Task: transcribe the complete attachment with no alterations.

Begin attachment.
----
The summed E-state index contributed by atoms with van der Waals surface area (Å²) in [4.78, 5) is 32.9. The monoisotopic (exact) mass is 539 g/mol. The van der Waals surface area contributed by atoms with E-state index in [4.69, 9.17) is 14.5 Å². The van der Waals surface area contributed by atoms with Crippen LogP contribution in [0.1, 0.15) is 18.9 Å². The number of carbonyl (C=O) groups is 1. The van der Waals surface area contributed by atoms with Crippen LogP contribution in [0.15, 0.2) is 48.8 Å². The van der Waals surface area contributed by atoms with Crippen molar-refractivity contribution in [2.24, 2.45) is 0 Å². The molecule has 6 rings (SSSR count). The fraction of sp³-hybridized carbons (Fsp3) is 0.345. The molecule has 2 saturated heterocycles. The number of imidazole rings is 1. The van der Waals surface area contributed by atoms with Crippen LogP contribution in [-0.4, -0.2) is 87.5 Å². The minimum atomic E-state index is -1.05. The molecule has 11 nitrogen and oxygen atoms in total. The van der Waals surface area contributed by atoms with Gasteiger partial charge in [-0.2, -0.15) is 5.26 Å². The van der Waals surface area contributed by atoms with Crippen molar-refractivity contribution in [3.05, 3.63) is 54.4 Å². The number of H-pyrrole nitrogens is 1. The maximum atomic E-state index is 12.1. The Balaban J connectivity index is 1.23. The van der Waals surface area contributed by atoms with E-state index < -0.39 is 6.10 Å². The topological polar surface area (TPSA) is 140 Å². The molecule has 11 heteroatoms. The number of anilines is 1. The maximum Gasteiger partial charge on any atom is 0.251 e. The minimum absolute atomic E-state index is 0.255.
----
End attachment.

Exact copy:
The summed E-state index contributed by atoms with van der Waals surface area (Å²) in [4.78, 5) is 32.9. The monoisotopic (exact) mass is 539 g/mol. The van der Waals surface area contributed by atoms with E-state index in [4.69, 9.17) is 14.5 Å². The van der Waals surface area contributed by atoms with Crippen LogP contribution in [0.1, 0.15) is 18.9 Å². The number of carbonyl (C=O) groups is 1. The van der Waals surface area contributed by atoms with Crippen LogP contribution in [0.15, 0.2) is 48.8 Å². The van der Waals surface area contributed by atoms with Crippen molar-refractivity contribution in [2.24, 2.45) is 0 Å². The molecule has 6 rings (SSSR count). The fraction of sp³-hybridized carbons (Fsp3) is 0.345. The molecule has 2 saturated heterocycles. The number of imidazole rings is 1. The van der Waals surface area contributed by atoms with Crippen LogP contribution in [-0.4, -0.2) is 87.5 Å². The minimum atomic E-state index is -1.05. The molecule has 11 nitrogen and oxygen atoms in total. The van der Waals surface area contributed by atoms with Gasteiger partial charge in [-0.2, -0.15) is 5.26 Å². The van der Waals surface area contributed by atoms with Crippen molar-refractivity contribution in [3.05, 3.63) is 54.4 Å². The number of H-pyrrole nitrogens is 1. The maximum atomic E-state index is 12.1. The Balaban J connectivity index is 1.23. The van der Waals surface area contributed by atoms with E-state index < -0.39 is 6.10 Å². The topological polar surface area (TPSA) is 140 Å². The molecule has 11 heteroatoms. The number of anilines is 1. The maximum Gasteiger partial charge on any atom is 0.251 e. The minimum absolute atomic E-state index is 0.255.